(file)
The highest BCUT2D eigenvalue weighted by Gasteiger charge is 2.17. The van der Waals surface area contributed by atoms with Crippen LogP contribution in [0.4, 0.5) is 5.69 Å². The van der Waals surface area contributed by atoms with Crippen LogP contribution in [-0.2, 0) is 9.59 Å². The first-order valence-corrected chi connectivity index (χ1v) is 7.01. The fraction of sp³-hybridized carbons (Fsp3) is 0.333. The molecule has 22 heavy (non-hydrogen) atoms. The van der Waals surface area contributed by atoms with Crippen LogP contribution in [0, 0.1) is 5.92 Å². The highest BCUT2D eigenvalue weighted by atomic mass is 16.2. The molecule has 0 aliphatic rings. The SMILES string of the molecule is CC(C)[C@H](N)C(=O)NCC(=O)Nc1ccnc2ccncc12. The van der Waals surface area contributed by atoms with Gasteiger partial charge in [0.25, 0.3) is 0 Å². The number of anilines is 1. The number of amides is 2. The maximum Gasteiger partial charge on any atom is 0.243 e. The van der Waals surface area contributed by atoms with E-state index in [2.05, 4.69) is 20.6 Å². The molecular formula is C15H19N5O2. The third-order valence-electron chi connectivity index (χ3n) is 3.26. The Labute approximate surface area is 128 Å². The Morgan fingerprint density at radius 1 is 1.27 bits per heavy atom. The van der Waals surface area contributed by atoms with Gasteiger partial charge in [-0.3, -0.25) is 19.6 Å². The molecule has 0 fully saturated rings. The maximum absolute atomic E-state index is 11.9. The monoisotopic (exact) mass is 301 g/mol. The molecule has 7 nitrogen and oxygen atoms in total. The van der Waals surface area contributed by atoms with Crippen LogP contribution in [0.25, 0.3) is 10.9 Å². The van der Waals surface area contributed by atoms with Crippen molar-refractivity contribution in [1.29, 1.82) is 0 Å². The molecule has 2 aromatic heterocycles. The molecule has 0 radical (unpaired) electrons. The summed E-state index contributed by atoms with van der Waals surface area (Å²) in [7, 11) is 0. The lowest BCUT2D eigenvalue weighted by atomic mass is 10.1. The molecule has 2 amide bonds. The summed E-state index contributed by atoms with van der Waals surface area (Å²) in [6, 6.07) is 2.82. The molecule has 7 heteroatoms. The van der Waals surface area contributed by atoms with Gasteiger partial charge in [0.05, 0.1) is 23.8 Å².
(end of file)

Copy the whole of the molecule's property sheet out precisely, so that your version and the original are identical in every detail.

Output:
The highest BCUT2D eigenvalue weighted by Gasteiger charge is 2.17. The van der Waals surface area contributed by atoms with Crippen LogP contribution in [0.4, 0.5) is 5.69 Å². The van der Waals surface area contributed by atoms with Crippen LogP contribution in [-0.2, 0) is 9.59 Å². The first-order valence-corrected chi connectivity index (χ1v) is 7.01. The fraction of sp³-hybridized carbons (Fsp3) is 0.333. The molecule has 22 heavy (non-hydrogen) atoms. The van der Waals surface area contributed by atoms with Crippen LogP contribution in [0, 0.1) is 5.92 Å². The highest BCUT2D eigenvalue weighted by atomic mass is 16.2. The molecule has 0 aliphatic rings. The SMILES string of the molecule is CC(C)[C@H](N)C(=O)NCC(=O)Nc1ccnc2ccncc12. The van der Waals surface area contributed by atoms with Gasteiger partial charge in [0.25, 0.3) is 0 Å². The number of anilines is 1. The number of amides is 2. The maximum Gasteiger partial charge on any atom is 0.243 e. The van der Waals surface area contributed by atoms with E-state index in [2.05, 4.69) is 20.6 Å². The molecular formula is C15H19N5O2. The third-order valence-electron chi connectivity index (χ3n) is 3.26. The Labute approximate surface area is 128 Å². The Morgan fingerprint density at radius 1 is 1.27 bits per heavy atom. The van der Waals surface area contributed by atoms with Gasteiger partial charge in [-0.3, -0.25) is 19.6 Å². The molecule has 0 fully saturated rings. The maximum absolute atomic E-state index is 11.9. The monoisotopic (exact) mass is 301 g/mol. The molecule has 7 nitrogen and oxygen atoms in total. The van der Waals surface area contributed by atoms with Crippen LogP contribution in [0.25, 0.3) is 10.9 Å². The van der Waals surface area contributed by atoms with Crippen molar-refractivity contribution in [1.29, 1.82) is 0 Å². The molecule has 2 aromatic heterocycles. The molecule has 0 radical (unpaired) electrons. The summed E-state index contributed by atoms with van der Waals surface area (Å²) in [7, 11) is 0. The lowest BCUT2D eigenvalue weighted by atomic mass is 10.1. The molecule has 2 amide bonds. The summed E-state index contributed by atoms with van der Waals surface area (Å²) in [6, 6.07) is 2.82. The molecule has 7 heteroatoms. The van der Waals surface area contributed by atoms with Gasteiger partial charge in [0.05, 0.1) is 23.8 Å².